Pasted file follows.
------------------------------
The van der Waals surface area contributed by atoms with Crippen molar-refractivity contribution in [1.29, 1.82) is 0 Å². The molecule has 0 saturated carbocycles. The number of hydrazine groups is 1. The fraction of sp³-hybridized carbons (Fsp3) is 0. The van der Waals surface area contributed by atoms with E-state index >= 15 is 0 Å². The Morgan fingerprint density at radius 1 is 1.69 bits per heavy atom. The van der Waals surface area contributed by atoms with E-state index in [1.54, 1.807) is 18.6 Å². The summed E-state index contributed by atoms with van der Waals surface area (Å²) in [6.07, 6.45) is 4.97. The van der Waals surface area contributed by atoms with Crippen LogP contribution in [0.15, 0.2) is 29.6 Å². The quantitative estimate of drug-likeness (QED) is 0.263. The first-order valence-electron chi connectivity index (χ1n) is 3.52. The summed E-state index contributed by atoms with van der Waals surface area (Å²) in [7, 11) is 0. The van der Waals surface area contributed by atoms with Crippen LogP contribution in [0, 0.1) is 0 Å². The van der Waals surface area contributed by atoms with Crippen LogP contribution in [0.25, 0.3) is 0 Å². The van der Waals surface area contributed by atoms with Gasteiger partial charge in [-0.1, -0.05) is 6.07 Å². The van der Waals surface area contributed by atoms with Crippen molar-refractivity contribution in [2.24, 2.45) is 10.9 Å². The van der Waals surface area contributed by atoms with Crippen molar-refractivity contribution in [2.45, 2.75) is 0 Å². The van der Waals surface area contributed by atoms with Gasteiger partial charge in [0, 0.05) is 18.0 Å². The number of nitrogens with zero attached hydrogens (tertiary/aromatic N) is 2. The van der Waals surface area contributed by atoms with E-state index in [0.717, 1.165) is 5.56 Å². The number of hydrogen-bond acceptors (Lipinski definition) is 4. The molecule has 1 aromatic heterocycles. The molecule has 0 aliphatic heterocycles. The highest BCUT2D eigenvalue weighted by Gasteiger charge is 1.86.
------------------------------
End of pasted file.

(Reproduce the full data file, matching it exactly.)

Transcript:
The van der Waals surface area contributed by atoms with Crippen molar-refractivity contribution in [1.29, 1.82) is 0 Å². The molecule has 0 saturated carbocycles. The number of hydrazine groups is 1. The fraction of sp³-hybridized carbons (Fsp3) is 0. The van der Waals surface area contributed by atoms with E-state index >= 15 is 0 Å². The Morgan fingerprint density at radius 1 is 1.69 bits per heavy atom. The van der Waals surface area contributed by atoms with E-state index in [1.54, 1.807) is 18.6 Å². The summed E-state index contributed by atoms with van der Waals surface area (Å²) in [6.07, 6.45) is 4.97. The van der Waals surface area contributed by atoms with Crippen LogP contribution in [0.15, 0.2) is 29.6 Å². The quantitative estimate of drug-likeness (QED) is 0.263. The first-order valence-electron chi connectivity index (χ1n) is 3.52. The summed E-state index contributed by atoms with van der Waals surface area (Å²) in [7, 11) is 0. The van der Waals surface area contributed by atoms with Crippen LogP contribution in [0, 0.1) is 0 Å². The van der Waals surface area contributed by atoms with Crippen LogP contribution in [0.25, 0.3) is 0 Å². The van der Waals surface area contributed by atoms with Gasteiger partial charge in [-0.1, -0.05) is 6.07 Å². The van der Waals surface area contributed by atoms with Crippen molar-refractivity contribution in [2.24, 2.45) is 10.9 Å². The van der Waals surface area contributed by atoms with Crippen molar-refractivity contribution in [2.45, 2.75) is 0 Å². The van der Waals surface area contributed by atoms with Gasteiger partial charge in [0, 0.05) is 18.0 Å². The number of nitrogens with zero attached hydrogens (tertiary/aromatic N) is 2. The van der Waals surface area contributed by atoms with E-state index in [0.717, 1.165) is 5.56 Å². The number of hydrogen-bond acceptors (Lipinski definition) is 4. The molecule has 1 aromatic heterocycles. The molecule has 0 aliphatic heterocycles. The highest BCUT2D eigenvalue weighted by Gasteiger charge is 1.86.